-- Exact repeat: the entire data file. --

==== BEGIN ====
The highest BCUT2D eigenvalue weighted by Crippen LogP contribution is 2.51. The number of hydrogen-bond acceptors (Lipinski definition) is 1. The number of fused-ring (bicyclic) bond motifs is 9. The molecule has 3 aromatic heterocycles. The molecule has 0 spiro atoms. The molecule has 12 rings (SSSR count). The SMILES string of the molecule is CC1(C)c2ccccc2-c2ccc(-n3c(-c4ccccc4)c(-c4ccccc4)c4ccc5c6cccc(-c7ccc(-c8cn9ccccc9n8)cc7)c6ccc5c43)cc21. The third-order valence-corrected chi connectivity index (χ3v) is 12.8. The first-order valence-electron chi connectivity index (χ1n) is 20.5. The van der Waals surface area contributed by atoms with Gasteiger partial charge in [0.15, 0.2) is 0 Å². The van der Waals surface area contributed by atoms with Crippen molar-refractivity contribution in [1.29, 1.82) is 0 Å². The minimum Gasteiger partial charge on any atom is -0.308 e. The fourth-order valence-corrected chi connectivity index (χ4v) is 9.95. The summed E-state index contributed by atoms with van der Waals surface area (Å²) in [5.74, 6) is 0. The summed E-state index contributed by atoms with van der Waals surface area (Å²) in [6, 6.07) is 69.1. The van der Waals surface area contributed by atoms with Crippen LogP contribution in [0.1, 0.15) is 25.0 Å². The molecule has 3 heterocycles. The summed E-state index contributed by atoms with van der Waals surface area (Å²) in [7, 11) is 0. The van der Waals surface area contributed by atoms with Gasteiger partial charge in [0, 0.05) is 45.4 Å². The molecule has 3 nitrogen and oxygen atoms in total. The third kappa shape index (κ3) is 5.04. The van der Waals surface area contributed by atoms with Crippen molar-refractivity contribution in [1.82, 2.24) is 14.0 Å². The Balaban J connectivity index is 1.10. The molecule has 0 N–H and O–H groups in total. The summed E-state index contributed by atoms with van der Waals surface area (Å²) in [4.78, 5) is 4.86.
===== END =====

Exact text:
The highest BCUT2D eigenvalue weighted by Crippen LogP contribution is 2.51. The number of hydrogen-bond acceptors (Lipinski definition) is 1. The number of fused-ring (bicyclic) bond motifs is 9. The molecule has 3 aromatic heterocycles. The molecule has 0 spiro atoms. The molecule has 12 rings (SSSR count). The SMILES string of the molecule is CC1(C)c2ccccc2-c2ccc(-n3c(-c4ccccc4)c(-c4ccccc4)c4ccc5c6cccc(-c7ccc(-c8cn9ccccc9n8)cc7)c6ccc5c43)cc21. The third-order valence-corrected chi connectivity index (χ3v) is 12.8. The first-order valence-electron chi connectivity index (χ1n) is 20.5. The van der Waals surface area contributed by atoms with Gasteiger partial charge in [0.15, 0.2) is 0 Å². The van der Waals surface area contributed by atoms with Crippen molar-refractivity contribution in [1.29, 1.82) is 0 Å². The minimum Gasteiger partial charge on any atom is -0.308 e. The fourth-order valence-corrected chi connectivity index (χ4v) is 9.95. The summed E-state index contributed by atoms with van der Waals surface area (Å²) in [5.74, 6) is 0. The summed E-state index contributed by atoms with van der Waals surface area (Å²) in [6, 6.07) is 69.1. The van der Waals surface area contributed by atoms with Crippen LogP contribution in [0.1, 0.15) is 25.0 Å². The molecule has 3 heterocycles. The summed E-state index contributed by atoms with van der Waals surface area (Å²) in [7, 11) is 0. The van der Waals surface area contributed by atoms with Gasteiger partial charge in [0, 0.05) is 45.4 Å². The molecule has 3 nitrogen and oxygen atoms in total. The third kappa shape index (κ3) is 5.04. The van der Waals surface area contributed by atoms with Crippen molar-refractivity contribution in [1.82, 2.24) is 14.0 Å². The Balaban J connectivity index is 1.10. The molecule has 0 N–H and O–H groups in total. The summed E-state index contributed by atoms with van der Waals surface area (Å²) in [4.78, 5) is 4.86.